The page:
Regulation and Price Formation in Canada - Vigilance Required!

Author Name: 
Deanna Dobrowsky
Deanna Dobrowsky photo.jpg

Canada’s equity market has a history of respecting the role played by retail clients in the price discovery process. Although rules have been in place for some time that aim to preserve liquidity on Canadian equity exchanges, the creation of dark pools and dark order functionality has chipped away at the protection provided by these rules. Recent proposals address gaps in the rules that have allowed order flow to migrate away from lit marketplaces. This article can serve as a guide to those in other jurisdictions who wage the battle against internalization. For this purpose, the following information is provided: 

 

  • overview of the current Canadian market integrity rules that support exchange liquidity; 
  • history of the development of these rules; 
  • recent market structure changes that have favoured dark pools and internalization models; and 
  • current Canadian regulatory proposals to address imbalances. 

The Rules 

In Canada, the Investment Industry Regulatory Organization of Canada (IIROC) oversees all trading activity on debt and equity marketplaces. Operating under recognition orders from the Canadian Securities Administrators (CSA), IIROC sets, monitors compliance with, and enforces market integrity rules that govern trading activity on these Canadian marketplaces. These rules are known as the Universal Market Integrity Rules (UMIR).[1] 

UMIR 6.3 is the order exposure rule.[2] This rule requires participants to immediately enter on a lit marketplace a client order that is 50 standard trading units (generally 5000 shares) or less.[3] There are limited exceptions to this rule, one of which permits internalization with price improvement by the participant.[4] That is, if a participant executes the order upon receipt at a better price, then the participant is not required to send the order to a lit marketplace.[5] 

A related rule is UMIR 8.1, the Client-Principal Trading Rule. Under this rule, a participant that receives a client order for 50 standard trading units or less of a security with a value of $100,000 or less may execute the client order against a principal order or non-client order at a better price provided the participant has taken reasonable steps to ensure that the price is the best available price for the client under prevailing market conditions. 

The History 

The late 1990’s held significant change for the Canadian equity market, including the development by Canadian securities regulators of a framework to encourage ATSs to enter the Canadian market.[6] To address fragmentation of the Canadian equity market, the Toronto Stock Exchange (TSX) Board of Governors in 1996 established a Special Committee to suggest reforms that could improve TSX’s market quality in the face of such fragmentation. The Special Committee’s report (Report), Market Fragmentation: Responding to the Challenge, was published in 1996. The Report states that in order for TSX to continue to be the foundation for a competitive Canadian equity market, the price discovery resulting from the exchange’s auction process must be as efficient as possible. In the Report, the Special Committee expressed a concern that the practice by members of withholding small orders that could otherwise be filled in the public market (referred to by the Special Committee as “internal” fragmentation) directly affects the liquidity that the public markets can provide. The Report did acknowledge that not all internalization activities were necessarily detrimental to the market, and that institutional clients with large orders would not want their orders exposed if such disclosure would cause the market to move away from them.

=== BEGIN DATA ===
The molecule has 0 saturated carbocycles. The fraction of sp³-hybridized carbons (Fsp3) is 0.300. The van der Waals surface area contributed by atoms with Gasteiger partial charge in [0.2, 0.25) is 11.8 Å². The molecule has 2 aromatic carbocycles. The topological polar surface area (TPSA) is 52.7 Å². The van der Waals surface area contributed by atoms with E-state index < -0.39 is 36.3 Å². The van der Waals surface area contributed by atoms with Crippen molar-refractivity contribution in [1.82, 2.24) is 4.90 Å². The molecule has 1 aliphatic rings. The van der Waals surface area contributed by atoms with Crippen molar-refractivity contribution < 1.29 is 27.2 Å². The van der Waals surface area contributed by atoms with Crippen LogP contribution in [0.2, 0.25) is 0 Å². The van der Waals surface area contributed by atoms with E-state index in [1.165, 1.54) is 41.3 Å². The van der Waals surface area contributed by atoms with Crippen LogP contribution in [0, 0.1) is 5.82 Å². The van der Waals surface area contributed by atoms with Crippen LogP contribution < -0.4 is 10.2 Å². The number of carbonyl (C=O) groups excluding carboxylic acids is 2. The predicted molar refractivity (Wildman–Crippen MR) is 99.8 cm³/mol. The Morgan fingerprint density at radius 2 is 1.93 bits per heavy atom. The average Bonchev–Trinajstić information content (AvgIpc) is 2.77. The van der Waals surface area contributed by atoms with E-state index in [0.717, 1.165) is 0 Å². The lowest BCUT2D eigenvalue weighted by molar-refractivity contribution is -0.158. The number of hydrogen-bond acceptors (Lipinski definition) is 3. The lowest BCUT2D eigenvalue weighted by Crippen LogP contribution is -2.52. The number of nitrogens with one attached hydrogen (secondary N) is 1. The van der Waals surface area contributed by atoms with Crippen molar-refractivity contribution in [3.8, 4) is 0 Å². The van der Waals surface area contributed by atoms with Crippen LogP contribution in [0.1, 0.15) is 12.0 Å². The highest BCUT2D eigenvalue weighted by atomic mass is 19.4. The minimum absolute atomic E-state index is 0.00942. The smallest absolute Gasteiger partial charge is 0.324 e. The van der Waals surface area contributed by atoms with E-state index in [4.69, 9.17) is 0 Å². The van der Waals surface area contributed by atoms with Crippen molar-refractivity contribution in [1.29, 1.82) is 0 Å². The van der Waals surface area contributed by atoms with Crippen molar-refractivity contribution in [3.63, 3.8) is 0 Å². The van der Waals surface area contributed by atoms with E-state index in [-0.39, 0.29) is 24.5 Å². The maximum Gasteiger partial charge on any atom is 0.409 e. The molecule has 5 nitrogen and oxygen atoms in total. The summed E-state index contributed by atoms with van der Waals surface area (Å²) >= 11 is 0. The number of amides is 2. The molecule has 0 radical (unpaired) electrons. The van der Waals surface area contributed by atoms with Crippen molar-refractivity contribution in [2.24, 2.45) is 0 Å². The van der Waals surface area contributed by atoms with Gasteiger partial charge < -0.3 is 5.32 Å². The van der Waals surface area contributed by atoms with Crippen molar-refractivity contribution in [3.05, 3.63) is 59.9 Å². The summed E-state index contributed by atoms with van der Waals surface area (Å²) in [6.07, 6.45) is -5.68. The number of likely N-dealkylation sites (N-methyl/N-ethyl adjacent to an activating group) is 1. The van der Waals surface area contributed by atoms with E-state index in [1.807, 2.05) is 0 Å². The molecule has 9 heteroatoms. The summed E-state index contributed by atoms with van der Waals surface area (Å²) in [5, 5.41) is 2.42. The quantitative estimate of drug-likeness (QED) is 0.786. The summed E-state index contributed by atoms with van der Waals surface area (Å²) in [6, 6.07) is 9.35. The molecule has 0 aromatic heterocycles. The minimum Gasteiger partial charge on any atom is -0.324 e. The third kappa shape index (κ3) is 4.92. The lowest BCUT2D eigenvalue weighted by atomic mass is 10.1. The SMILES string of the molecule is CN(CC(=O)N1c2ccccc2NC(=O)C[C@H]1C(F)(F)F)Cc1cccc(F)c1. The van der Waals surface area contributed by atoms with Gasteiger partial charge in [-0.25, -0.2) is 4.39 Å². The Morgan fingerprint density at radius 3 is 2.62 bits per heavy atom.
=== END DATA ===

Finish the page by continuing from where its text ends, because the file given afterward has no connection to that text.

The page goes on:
In response to recommendations made in the Report, new rules were proposed by TSX in 1997 to address the threat raised by “internal” fragmentation – or internalization. TSX’s rules were the precursor to UMIR. The TSX market integrity rules became UMIR when they migrated to IIROC’s predecessor organization upon its launch in 2002. 

The 1997 TSX rule proposals, which came into force in 1998, were created with the intent of minimizing the opportunities for internalization of small client orders. The impact of this rule change was expected to result in a greater number of orders being sent to the TSX central order book, thereby creating a more liquid, deeper market. As stated in the members notice that requested comment on this rule proposal, “the price discovery process must remain viable.”[7] Thus, the original order exposure rule became effective in 1998 with the same significant exceptions that exist today in UMIR 6.3 (that is, client instructions can override the requirement to immediately expose the order, and internalization can occur at the member firm so long as a better price is achieved for the client). One difference is that the original threshold was set at 1200 shares (lower than the current 5000 share threshold).[8] The threshold of 1200 shares was selected because in 1997 that was the size of the average retail order on TSX for a stock trading over $5.